Big Sixes and Club Omega

As people keep saying: Big Sixes are over, but Club Omega is forever.


A few weeks ago the "contemporary post emo jazz" (indie rock to you and me) band Big Sixes called it a day. The music industry seems to be in a current crisis of excellent bands calling it a day, but these guys were something special. It seemed only right to share a few memories.

These were the guys who performed a show on a boat in the Thames, the guys who called their shows Club Omega, who made a zine, and a T-shirt with Madonna falling over on - and another with Justin Bieber on. They were more likely to steal the interview and/or camera than to participate nicely. In fact, they did here.

Big Sixes made art and bought together a community of people who loved art like they did. It's fair to say everyone in "Club Omega" was chuffed when they were signed to a label, but the guys were always a little more than just an outfit who made music. They were the most brilliant collection of artists, and I'm happy to say they were a driving force in encouraging me to pursue art in any medium I felt like - wherever boredom should lead me.

They were humble and honest, they made a film and they photographed everything and had a photography show. A lot of small bands like to distance themselves from their fans for whatever reason, possibly to avoid the crazy ones, but all of Club Omega was crazy in its own special way. I feel this Instagram post sums it all up: that this would happen, that someone would snap the band such a thing, and that they'd then share it. Full circle.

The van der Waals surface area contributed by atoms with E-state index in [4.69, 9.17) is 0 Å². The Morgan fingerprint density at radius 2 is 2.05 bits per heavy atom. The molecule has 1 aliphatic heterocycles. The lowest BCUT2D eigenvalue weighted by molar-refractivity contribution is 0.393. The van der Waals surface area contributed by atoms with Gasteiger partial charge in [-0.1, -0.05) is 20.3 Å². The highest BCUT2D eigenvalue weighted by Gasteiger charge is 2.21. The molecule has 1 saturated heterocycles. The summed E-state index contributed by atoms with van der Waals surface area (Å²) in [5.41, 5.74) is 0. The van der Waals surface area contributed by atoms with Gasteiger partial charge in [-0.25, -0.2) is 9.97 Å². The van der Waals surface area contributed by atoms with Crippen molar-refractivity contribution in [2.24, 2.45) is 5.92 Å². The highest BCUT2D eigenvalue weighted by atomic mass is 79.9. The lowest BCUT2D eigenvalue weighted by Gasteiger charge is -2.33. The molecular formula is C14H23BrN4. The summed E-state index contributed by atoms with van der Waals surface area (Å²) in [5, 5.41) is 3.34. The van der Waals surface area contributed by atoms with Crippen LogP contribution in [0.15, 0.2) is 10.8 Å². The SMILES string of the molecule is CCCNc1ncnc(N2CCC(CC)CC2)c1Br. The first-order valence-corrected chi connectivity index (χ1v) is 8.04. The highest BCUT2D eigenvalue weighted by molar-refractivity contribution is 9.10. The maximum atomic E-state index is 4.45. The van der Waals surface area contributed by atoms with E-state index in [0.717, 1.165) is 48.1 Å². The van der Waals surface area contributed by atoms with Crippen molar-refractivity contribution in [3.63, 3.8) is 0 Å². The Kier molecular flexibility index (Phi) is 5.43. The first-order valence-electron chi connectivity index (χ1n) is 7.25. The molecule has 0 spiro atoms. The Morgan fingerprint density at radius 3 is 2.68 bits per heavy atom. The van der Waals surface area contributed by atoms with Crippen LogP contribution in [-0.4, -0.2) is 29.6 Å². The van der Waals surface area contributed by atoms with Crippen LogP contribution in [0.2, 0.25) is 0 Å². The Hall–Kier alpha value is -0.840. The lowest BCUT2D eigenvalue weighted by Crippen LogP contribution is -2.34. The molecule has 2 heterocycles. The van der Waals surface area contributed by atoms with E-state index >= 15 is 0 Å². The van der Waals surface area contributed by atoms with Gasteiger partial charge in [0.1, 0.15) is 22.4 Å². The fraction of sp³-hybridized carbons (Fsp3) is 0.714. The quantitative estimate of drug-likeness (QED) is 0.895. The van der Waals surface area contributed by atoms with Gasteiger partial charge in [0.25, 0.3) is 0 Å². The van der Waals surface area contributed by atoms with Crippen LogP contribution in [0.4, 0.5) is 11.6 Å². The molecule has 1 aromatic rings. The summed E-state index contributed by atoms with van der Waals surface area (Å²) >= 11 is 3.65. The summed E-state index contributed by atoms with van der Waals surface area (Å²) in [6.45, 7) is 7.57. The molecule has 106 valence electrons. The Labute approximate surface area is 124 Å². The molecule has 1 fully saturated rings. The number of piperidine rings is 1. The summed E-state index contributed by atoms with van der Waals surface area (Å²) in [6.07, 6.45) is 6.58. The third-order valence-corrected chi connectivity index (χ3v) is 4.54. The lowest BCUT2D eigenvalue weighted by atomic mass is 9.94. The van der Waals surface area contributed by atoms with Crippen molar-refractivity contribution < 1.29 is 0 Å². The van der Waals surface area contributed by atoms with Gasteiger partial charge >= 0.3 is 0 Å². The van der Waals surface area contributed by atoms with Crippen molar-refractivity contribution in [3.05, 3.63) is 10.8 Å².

Perhaps they were just a bunch a loony-leftie artsy raving nutjobs. But they left a loony-leftie artsy raving nutjob shaped hole in the music industry.

Club Omega brought people together. Here's a glorious interview I did with them when I saw them at the end of December.

Also, their new and final EP, The Idols, is out on Friday and you should totally buy it.


C. Costello: We’re both called Charlie and we’re both at Bodega.
C. Bush: Next question!

Can you explain your style of music for those who aren’t familiar with your work?
C. Costello: No, I really can’t.
C. Bush: Folk rock.
C. Costello: Contemporary post emo jazz.
C. Bush: Classical pop.
C. Costello: Pre-pop.
Can I have your final answer?
C. Bush: We don’t really know. Make your own mind up, I think that’s the best answer.
C. Costello: It doesn’t matter. It’s just music.

Tell us about your most recent release, The Idles.
C. Bush: It’s an EP.
C. Costello: Yeah, it is. It’s an extended-
C. Bush: Five songs.
C. Costello: I’d say four songs.
C. Bush: What would you say it’s about?
C. Costello: I’d say it’s about… over thinking.
C. Bush: Mmm, we do a lot of that, clearly (laughs) A lot of over thinking.
C. Costello: I don’t know what else it could be about. If you’re going to write music, you’re obviously going to think about writing music and think about writing lyrics, think about what you want to write lyrics about. So does the EP become about thinking or about the topics that you think about?
C. Bush: Hmm. Probably the topics. It’s just an EP. Lots of songs with lots of meanings. Different, y’know, heartfelt emotional content. (After some debate) We can’t tell you what to think of the songs, really.

Out of the five songs, you chose Heaven Sent to be the first released off it; what makes you choose a first single?
C. Costello: Radio plugger.
C. Bush: It was going to be between Scared and Heaven Sent, I think, and Heaven Sent had more of a variety of the stuff that we wanted to showcase in it than Scared did. Now I think about it, I probably actually prefer Scared, but what can you do?